Leaving the Shire

 In Featured, Pastor Jason's Blog

by Pastor Jason Kramme

“It’s a dangerous business, Frodo, going out of your door,” he used to say. “You step into the Road, and if you don’t keep your feet, there is no knowing where you might be swept off to. Do you realize that this is the very path that goes through Mirkwood, and that if you let it, it might take you to the Lonely Mountain or even further and to worse places?” – Frodo Baggins

Frodo Baggins is quoting his uncle Bilbo as he and his hobbit friends head off on their epic journey to destroy the Ring of Power in the book Lord of the Rings: Fellowship of the Ring by J.R.R Tolkein. Bilbo used to say this to Frodo to keep him from wandering out of the safe confines of the Shire and into the unpredictable and dangerous world beyond. If hobbits were known for anything, they were known for predictably resisting the unpredictable—and great food.

The trouble was that what the world needed from Frodo at that particular moment was to leave that predictable controlling story so that they could play their part in the grander story playing out in middle earth.

The events of this past year may, in some ways, feel as epic as the events that took place in middle earth in this fantasy novel. The pandemic, social, and political unrest have all been challenges of epic proportions. Yet, aside from some necessary structural changes, in what ways are we changing internally on an individual or collective basis? Certainly, we have left the Shire, but are we truly changing? Or, are we just using the same resources and strategies for life with greater fervor never mind our current context?

When we celebrate Christmas, we are celebrating that the world has changed due to the presence of God among us. A brief reading of the Gospels reveals to us that the disciples, like Frodo and like us, set out to follow Jesus in a way that takes them far from home. Along the way they change behavior: sabbath, who they eat with, and their relationship with the Temple are just a few of those changes. But, what trips them up over and over again is that while they change the things they do, they often resist addressing the people they were when they were first called so that they might become the people Jesus needs in this new movement.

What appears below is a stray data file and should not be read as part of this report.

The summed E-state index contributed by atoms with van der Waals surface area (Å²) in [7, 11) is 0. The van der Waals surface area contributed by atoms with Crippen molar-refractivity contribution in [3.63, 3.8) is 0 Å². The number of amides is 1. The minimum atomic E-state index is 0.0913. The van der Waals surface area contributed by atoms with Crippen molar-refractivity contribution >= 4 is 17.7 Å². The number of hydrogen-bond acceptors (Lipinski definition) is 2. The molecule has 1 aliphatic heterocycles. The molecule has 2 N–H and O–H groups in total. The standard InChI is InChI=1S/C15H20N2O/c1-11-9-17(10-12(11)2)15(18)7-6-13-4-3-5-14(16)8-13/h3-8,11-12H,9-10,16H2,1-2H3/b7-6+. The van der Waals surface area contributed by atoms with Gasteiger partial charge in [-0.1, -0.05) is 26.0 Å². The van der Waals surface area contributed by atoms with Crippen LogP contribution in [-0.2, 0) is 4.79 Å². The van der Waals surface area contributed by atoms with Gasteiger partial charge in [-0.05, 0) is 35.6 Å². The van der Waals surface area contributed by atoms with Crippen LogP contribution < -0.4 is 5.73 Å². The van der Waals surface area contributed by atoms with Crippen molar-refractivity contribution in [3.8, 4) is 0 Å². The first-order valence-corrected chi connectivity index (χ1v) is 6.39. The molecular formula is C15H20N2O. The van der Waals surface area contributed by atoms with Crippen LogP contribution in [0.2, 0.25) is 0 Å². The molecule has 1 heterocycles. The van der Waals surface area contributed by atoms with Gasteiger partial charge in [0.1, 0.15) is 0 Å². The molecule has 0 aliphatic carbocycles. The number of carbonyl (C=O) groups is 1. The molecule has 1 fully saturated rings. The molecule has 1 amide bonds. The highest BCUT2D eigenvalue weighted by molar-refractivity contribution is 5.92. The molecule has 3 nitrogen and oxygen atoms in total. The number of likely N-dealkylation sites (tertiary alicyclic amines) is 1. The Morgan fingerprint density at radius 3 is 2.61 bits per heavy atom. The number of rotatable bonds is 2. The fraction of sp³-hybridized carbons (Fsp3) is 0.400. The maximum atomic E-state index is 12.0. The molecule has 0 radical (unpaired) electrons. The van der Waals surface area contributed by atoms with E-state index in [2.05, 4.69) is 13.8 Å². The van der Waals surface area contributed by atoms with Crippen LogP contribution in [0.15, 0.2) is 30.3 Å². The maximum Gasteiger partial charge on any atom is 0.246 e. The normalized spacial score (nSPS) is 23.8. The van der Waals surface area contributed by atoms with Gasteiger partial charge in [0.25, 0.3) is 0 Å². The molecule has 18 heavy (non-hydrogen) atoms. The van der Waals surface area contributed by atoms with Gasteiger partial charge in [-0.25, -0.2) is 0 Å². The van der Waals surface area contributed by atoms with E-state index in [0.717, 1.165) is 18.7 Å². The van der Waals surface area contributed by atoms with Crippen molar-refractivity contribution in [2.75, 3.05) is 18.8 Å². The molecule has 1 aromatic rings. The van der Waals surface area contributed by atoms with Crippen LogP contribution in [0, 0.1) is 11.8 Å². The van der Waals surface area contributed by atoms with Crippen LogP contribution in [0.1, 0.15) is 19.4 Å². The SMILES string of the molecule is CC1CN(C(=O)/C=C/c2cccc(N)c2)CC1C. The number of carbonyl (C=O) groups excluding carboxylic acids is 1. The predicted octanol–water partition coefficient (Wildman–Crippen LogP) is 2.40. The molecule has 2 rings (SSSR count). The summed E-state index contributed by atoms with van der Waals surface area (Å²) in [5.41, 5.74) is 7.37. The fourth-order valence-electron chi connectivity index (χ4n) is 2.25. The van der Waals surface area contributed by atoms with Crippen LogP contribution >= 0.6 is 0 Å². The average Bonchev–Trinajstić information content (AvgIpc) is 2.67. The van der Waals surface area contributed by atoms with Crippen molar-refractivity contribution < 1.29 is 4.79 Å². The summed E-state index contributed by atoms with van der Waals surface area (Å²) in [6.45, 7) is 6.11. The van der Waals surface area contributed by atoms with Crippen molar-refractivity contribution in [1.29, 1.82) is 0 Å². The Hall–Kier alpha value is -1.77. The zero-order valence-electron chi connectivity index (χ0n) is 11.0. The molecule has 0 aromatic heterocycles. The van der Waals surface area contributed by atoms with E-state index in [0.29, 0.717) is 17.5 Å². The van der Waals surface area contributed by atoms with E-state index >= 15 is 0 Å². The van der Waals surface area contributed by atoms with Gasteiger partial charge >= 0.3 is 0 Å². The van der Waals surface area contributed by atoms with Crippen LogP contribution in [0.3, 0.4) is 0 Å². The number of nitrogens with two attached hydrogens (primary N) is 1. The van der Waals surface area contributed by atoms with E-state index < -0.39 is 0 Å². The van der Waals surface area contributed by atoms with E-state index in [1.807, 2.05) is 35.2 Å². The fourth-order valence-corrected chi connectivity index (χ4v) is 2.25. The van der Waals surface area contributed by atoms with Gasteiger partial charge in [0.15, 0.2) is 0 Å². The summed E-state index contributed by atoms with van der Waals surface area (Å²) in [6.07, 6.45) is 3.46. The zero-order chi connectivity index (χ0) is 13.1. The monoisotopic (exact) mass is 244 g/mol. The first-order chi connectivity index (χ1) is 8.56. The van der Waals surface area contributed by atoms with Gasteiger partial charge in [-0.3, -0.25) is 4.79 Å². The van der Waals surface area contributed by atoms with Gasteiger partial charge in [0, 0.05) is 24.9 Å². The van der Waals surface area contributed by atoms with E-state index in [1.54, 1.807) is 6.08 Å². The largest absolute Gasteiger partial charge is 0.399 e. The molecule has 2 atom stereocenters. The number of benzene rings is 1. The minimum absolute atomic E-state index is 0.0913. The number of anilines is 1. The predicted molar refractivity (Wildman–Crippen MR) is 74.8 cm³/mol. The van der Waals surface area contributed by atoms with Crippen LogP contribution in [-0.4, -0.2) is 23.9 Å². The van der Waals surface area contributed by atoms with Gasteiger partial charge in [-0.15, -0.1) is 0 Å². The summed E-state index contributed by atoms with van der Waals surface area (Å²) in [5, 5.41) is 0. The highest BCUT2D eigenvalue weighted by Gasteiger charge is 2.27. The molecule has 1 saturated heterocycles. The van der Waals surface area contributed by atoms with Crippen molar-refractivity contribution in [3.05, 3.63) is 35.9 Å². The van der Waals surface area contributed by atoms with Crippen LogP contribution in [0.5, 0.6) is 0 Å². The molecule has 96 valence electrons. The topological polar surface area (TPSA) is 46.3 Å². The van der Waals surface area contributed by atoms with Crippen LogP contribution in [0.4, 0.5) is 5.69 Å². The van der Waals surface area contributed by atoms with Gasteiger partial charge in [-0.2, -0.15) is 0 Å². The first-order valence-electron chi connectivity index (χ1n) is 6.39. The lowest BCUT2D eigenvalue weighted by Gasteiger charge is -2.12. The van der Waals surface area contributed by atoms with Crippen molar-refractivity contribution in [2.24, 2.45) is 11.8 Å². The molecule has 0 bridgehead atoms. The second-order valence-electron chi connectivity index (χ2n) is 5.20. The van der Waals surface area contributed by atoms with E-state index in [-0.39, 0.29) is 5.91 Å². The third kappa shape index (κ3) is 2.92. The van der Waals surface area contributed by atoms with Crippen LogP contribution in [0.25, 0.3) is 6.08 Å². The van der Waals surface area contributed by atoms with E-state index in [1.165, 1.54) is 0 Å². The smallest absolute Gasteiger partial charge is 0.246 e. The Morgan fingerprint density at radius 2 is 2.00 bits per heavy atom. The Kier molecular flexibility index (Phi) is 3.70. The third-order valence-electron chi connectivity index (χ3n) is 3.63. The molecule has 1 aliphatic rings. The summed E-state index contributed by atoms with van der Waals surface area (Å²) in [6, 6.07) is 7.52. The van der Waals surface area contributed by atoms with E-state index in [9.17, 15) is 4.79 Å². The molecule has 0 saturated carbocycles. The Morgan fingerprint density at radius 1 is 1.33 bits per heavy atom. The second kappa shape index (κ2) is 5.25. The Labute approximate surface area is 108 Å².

Some still want power over other people. Some still want purity. Some still want revenge. Some are fearful. Jesus addresses this problem when he mentions in Mark chapter seven that it is what is already in a man that defiles or causes sin. Real life change, in Jesus’ view, is deeper. To put the Greatest Commandment another way, it is about changing your heart, your mind, and your strength to be in-line with Jesus.’

That process of change starts like Frodo’s. It starts with leaving some things behind. As we head into this new year, I want to ask you to think about three questions that will lead to the type of heart change this new world requires:

What wounds in your heart will you leave behind this year?

What habits of mind will you leave behind this year?

What negative strengths will you leave behind this year?

Friends, we have been invited on a journey of faith and we must pack only what draws us into the Child of God self that God created us to be, so pack only what you need and leave the rest behind.


Jason Kramme serves as Pastor of Spiritual Formation at Prince of Peace Lutheran Church

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